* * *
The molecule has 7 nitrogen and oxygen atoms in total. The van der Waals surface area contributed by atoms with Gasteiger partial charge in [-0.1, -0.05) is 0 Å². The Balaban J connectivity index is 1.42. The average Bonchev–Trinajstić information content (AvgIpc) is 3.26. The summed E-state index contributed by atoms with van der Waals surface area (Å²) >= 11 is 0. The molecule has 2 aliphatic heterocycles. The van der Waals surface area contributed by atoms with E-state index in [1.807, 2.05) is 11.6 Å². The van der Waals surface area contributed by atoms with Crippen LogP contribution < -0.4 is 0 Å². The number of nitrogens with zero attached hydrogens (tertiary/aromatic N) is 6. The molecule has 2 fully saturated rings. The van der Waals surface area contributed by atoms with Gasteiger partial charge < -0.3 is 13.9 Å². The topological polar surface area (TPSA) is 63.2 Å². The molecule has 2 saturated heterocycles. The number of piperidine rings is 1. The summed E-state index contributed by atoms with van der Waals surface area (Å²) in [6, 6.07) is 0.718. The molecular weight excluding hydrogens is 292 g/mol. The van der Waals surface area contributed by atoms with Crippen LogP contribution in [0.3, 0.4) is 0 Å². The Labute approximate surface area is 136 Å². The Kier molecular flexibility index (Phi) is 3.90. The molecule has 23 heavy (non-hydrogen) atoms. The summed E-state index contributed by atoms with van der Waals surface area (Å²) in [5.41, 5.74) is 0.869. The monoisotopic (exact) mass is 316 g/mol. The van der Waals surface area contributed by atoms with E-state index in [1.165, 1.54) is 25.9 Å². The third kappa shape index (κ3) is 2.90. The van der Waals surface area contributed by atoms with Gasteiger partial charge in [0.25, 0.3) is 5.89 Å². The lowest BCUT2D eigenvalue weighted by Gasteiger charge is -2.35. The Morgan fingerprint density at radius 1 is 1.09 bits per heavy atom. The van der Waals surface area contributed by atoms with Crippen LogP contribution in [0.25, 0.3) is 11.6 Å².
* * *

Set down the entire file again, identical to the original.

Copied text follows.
The molecule has 7 nitrogen and oxygen atoms in total. The van der Waals surface area contributed by atoms with Gasteiger partial charge in [-0.1, -0.05) is 0 Å². The Balaban J connectivity index is 1.42. The average Bonchev–Trinajstić information content (AvgIpc) is 3.26. The summed E-state index contributed by atoms with van der Waals surface area (Å²) >= 11 is 0. The molecule has 2 aliphatic heterocycles. The van der Waals surface area contributed by atoms with E-state index in [1.807, 2.05) is 11.6 Å². The van der Waals surface area contributed by atoms with Crippen LogP contribution < -0.4 is 0 Å². The number of nitrogens with zero attached hydrogens (tertiary/aromatic N) is 6. The molecule has 2 fully saturated rings. The van der Waals surface area contributed by atoms with Gasteiger partial charge < -0.3 is 13.9 Å². The topological polar surface area (TPSA) is 63.2 Å². The molecule has 2 saturated heterocycles. The number of piperidine rings is 1. The summed E-state index contributed by atoms with van der Waals surface area (Å²) in [6, 6.07) is 0.718. The molecular weight excluding hydrogens is 292 g/mol. The van der Waals surface area contributed by atoms with Crippen LogP contribution in [0.3, 0.4) is 0 Å². The Labute approximate surface area is 136 Å². The Kier molecular flexibility index (Phi) is 3.90. The molecule has 23 heavy (non-hydrogen) atoms. The summed E-state index contributed by atoms with van der Waals surface area (Å²) in [5.41, 5.74) is 0.869. The monoisotopic (exact) mass is 316 g/mol. The van der Waals surface area contributed by atoms with E-state index in [1.165, 1.54) is 25.9 Å². The third kappa shape index (κ3) is 2.90. The van der Waals surface area contributed by atoms with Gasteiger partial charge in [0.25, 0.3) is 5.89 Å². The lowest BCUT2D eigenvalue weighted by Gasteiger charge is -2.35. The Morgan fingerprint density at radius 1 is 1.09 bits per heavy atom. The van der Waals surface area contributed by atoms with Crippen LogP contribution in [0.25, 0.3) is 11.6 Å².